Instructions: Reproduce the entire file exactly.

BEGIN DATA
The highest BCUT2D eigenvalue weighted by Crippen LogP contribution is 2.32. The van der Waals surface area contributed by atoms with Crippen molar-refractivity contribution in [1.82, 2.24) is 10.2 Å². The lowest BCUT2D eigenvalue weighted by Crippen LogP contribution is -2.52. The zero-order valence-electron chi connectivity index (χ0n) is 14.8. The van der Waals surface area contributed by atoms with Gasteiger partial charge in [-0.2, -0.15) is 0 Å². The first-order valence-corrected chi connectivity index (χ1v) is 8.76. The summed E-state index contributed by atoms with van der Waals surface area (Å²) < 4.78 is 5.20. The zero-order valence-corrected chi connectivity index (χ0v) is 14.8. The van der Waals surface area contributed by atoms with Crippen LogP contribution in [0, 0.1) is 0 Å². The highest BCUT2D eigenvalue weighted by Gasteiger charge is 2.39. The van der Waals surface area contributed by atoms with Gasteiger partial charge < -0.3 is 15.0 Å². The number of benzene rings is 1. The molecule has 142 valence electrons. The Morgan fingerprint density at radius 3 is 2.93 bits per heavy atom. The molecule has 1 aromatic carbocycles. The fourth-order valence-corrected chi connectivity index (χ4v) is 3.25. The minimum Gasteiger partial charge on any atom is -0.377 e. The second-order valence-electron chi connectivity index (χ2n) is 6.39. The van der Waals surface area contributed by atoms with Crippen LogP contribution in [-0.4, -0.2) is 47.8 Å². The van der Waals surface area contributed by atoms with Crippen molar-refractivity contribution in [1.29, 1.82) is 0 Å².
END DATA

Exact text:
The highest BCUT2D eigenvalue weighted by Crippen LogP contribution is 2.32. The van der Waals surface area contributed by atoms with Crippen molar-refractivity contribution in [1.82, 2.24) is 10.2 Å². The lowest BCUT2D eigenvalue weighted by Crippen LogP contribution is -2.52. The zero-order valence-electron chi connectivity index (χ0n) is 14.8. The van der Waals surface area contributed by atoms with Gasteiger partial charge in [-0.2, -0.15) is 0 Å². The first-order valence-corrected chi connectivity index (χ1v) is 8.76. The summed E-state index contributed by atoms with van der Waals surface area (Å²) < 4.78 is 5.20. The zero-order valence-corrected chi connectivity index (χ0v) is 14.8. The van der Waals surface area contributed by atoms with Crippen LogP contribution in [0, 0.1) is 0 Å². The highest BCUT2D eigenvalue weighted by Gasteiger charge is 2.39. The van der Waals surface area contributed by atoms with Gasteiger partial charge < -0.3 is 15.0 Å². The number of benzene rings is 1. The molecule has 142 valence electrons. The Morgan fingerprint density at radius 3 is 2.93 bits per heavy atom. The molecule has 1 aromatic carbocycles. The fourth-order valence-corrected chi connectivity index (χ4v) is 3.25. The minimum Gasteiger partial charge on any atom is -0.377 e. The second-order valence-electron chi connectivity index (χ2n) is 6.39. The van der Waals surface area contributed by atoms with Crippen LogP contribution in [-0.4, -0.2) is 47.8 Å². The van der Waals surface area contributed by atoms with Crippen molar-refractivity contribution in [1.29, 1.82) is 0 Å².